A college basketball program with a pedigree probably never should hire a coach without one.
Once again that was obvious at Pauley Pavilion.
UCLA played North Carolina. These are the two college teams with the most Final Four appearances in history. These are two college teams that should always matter. These are two college teams that never should give the job of coach to a man who doesn't have big-time experience.
The Bruins were treated with brutal disrespect in the first half by the Tar Heels. So what happened in the second half, the spirited comeback, the way Earl Watson played with a heart so big it must have been ready to burst through his chest, the way the crowd roused itself into a frenzy before filing out in despair, all that didn't matter.
What mattered was that North Carolina came here and won, 80-70.
What mattered was that the young coach with the pedigree, Matt Doherty, sat in a chair and said, "We are North Carolina. We should win some of these games."
The Tar Heels had lost this season to Kentucky, at home, and to defending champion and arguably the nation's best team, Michigan State, on the road. Doherty was embarrassed by this. He expects more, and that's what he got Saturday.
The coach without the pedigree, Steve Lavin, has sat in the same chair and expressed satisfaction with near-losses to lesser schools like UC Santa Barbara and UC Irvine. Watson has been forced to say things like defeating Irvine in the last minute was a victory he was grateful for.
That's what happens when your coach played at Chapman University and never held a big-time coaching position before being handed the UCLA job.
Doherty played college basketball for Dean Smith at North Carolina, competed in two Final Fours and played on one national champion and one runner-up. Lavin played at San Francisco State and Chapman. You don't have to have played at a big-time program to be a successful coach.
But Doherty was on a floor with a basketball in his hand on the biggest college stage available. He knows what the pressure feels like. His players know he knows that.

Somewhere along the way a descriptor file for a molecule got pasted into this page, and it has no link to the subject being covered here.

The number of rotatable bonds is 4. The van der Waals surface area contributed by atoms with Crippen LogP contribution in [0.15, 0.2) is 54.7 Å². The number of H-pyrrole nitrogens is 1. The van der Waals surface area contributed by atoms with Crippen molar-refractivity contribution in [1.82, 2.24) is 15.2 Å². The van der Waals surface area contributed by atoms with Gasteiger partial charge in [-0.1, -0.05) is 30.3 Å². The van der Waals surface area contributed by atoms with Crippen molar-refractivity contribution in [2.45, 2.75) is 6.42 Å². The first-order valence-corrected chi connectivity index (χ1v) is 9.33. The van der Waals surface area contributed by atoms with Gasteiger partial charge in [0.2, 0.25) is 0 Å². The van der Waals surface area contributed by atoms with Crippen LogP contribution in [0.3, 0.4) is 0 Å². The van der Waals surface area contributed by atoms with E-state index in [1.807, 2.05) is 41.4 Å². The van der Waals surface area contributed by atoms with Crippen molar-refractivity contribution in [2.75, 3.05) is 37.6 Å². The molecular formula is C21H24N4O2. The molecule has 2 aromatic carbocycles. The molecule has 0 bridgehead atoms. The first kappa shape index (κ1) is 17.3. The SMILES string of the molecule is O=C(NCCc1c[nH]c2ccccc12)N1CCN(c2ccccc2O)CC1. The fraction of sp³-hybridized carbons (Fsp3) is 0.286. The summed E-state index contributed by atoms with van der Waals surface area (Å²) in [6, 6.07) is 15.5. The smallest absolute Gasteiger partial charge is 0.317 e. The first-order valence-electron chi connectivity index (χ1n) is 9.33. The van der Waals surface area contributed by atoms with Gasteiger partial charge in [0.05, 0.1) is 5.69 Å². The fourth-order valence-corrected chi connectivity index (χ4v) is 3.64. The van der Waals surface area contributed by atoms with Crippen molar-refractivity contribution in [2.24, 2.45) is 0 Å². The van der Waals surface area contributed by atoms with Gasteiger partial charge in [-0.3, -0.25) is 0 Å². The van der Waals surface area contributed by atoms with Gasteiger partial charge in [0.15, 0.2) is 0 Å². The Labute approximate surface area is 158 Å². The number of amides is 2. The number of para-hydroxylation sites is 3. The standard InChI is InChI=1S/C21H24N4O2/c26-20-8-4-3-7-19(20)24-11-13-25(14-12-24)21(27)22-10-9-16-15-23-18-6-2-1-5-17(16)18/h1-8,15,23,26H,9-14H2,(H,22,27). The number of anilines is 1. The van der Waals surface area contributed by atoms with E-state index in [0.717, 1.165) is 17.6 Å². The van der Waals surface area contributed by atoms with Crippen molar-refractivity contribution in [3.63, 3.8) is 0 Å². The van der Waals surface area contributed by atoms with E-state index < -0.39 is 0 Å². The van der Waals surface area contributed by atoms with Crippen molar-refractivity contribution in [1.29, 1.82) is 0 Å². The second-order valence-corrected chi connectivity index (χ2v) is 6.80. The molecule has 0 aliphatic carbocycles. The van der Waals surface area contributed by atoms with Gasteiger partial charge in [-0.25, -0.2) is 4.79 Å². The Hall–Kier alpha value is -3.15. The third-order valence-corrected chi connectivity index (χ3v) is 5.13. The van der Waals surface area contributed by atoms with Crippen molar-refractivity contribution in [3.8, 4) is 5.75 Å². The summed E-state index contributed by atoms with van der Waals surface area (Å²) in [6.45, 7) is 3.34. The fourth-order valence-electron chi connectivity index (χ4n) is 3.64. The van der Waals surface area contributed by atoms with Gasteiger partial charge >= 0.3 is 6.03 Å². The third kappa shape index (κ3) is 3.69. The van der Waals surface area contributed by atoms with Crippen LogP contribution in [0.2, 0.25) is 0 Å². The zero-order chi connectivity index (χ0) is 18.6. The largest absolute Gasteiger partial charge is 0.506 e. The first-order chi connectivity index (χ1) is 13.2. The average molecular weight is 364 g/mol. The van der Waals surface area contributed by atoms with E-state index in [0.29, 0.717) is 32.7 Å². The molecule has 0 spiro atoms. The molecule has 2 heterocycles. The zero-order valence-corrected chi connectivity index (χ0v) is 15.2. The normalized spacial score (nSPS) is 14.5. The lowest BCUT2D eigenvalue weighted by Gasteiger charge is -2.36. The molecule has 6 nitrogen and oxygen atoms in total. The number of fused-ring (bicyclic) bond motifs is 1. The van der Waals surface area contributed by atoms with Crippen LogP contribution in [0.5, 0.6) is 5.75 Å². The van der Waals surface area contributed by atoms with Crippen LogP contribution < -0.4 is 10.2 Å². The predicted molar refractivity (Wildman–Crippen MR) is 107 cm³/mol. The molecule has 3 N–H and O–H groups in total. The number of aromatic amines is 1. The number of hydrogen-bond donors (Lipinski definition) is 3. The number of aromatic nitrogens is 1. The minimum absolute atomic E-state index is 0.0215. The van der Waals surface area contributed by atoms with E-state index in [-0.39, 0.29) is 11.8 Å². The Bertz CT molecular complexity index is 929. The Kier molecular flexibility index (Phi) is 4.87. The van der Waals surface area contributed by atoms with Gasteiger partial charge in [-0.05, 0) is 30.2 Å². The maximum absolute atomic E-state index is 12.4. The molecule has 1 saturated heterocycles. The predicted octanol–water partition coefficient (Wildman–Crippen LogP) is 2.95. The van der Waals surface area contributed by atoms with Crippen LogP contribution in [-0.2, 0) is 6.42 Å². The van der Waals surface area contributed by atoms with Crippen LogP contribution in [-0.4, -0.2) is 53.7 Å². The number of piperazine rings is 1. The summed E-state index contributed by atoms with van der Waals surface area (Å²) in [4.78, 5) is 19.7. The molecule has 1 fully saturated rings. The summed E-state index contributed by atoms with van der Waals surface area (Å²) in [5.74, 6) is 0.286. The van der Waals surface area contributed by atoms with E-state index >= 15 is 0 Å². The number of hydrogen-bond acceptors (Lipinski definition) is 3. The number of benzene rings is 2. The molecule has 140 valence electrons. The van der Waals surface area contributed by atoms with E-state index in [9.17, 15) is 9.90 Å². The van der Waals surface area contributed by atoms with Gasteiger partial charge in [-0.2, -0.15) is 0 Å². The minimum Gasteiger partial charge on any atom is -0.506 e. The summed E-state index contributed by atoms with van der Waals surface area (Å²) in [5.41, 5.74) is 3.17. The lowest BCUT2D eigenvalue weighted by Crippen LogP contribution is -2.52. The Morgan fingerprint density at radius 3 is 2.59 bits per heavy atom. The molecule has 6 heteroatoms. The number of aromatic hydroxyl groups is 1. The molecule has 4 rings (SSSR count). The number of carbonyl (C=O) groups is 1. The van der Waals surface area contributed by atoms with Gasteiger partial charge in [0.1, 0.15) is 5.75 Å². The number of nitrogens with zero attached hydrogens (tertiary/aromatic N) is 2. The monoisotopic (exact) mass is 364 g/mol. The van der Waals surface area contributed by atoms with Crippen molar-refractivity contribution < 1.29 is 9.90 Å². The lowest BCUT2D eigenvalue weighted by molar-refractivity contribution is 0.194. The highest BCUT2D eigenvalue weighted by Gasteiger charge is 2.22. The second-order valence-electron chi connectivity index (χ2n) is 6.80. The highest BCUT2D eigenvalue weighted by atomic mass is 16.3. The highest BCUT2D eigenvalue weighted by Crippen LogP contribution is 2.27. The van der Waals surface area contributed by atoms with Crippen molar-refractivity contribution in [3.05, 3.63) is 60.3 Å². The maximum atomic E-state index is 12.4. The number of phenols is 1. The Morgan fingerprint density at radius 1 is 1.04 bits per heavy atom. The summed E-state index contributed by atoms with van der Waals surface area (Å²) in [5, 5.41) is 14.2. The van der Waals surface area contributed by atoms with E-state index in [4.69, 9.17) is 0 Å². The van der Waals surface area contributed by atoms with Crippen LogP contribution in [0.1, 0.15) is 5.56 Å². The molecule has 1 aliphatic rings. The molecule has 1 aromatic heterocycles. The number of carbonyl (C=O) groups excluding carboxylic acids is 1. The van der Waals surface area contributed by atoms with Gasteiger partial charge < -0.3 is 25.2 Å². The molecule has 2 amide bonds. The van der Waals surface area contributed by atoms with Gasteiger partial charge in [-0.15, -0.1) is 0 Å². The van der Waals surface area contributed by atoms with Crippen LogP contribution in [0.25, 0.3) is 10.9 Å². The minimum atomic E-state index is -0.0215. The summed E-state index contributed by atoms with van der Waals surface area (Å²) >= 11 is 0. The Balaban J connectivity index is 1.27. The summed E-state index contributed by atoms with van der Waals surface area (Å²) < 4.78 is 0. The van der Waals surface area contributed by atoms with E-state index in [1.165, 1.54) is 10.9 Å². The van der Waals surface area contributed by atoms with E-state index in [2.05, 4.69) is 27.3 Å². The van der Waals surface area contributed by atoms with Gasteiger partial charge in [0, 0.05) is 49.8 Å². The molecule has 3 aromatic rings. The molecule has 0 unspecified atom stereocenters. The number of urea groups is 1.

"Coach Doherty can tell us things because he's done them," North Carolina sophomore guard Joseph Forte says.
Doherty did most of his coaching apprenticeship under Roy Williams at Kansas. He worked for seven years in a program run well and with class. He then became a head coach and although it was only for one year, the program, Notre Dame, was one with high expectations. Doherty learned about hiring his own assistants, running his own practices, developing his own recruiting plan.
Lavin was a graduate assistant under Gene Keady at Purdue and, while Keady has been a fine coach, his program isn't at the level of North Carolina or Kansas. We all know about Lavin's UCLA experience under Jim Harrick, how Lavin got the job under incredibly tense circumstances and how he has kept it almost by default.
"Fifty-two, 52," Doherty shouts from the bench. That's the number of a play on offense. The Tar Heels run it and Forte ends up with a nifty, 10-foot jump shot. Forte scores.
"Move, move," Lavin shouts from the bench. The Bruins move. They move around the baseline until Jason Kapono jacks up a 25-foot three-point shot that travels about 24 feet. Kapono does not score. Lavin is fond of screaming "box out" while Doherty is holding up fingers, two of them, three of them. Different plays, different things to try.
Lavin is enthusiastic and emotional, and that's how the Bruins play for 15 minutes in the second half. They take a lead because Watson and Matt Barnes play by instinct and with every ounce of energy they have. But instinct and energy aren't enough. Not when you are wearing UCLA blue and playing against Carolina blue.
More is expected. More should be expected.
Doherty, 38, looks like a coach. His hair is gray, and it gives him a hint of authority. Sometimes it's not bad to look older than your age. Doherty speaks honestly and with command. The Tar Heels need to work on their press offense, he says. He doesn't make excuses, even though two of his top players, Julius Peppers and Ronald Curry, are still in shape for football and not basketball.
Lavin, 36, seems to want to look like a UCLA student. He speaks in long sentences, but there isn't much being said. Ray Young, Lavin says, "has to do other aspects of his offensive game." Other aspects? "Ray Young has to bring all aspects of his offensive game to the forefront," Lavin says. A big sentence with little meaning. Lavin sounds like someone playing at being a basketball coach.
Doherty gave Watson a big hug at the end of the game and said later that he had made a mistake at Kansas.
"We should have recruited Earl instead of Khalid El-Amin and Baron Davis," Doherty said. "What a player."
Watson wouldn't say it, but you have to wonder that while he was getting that hug did he wish a little bit that he was playing for Doherty, the man with the pedigree?
Diane Pucin can be reached at her e-mail address: email@example.com.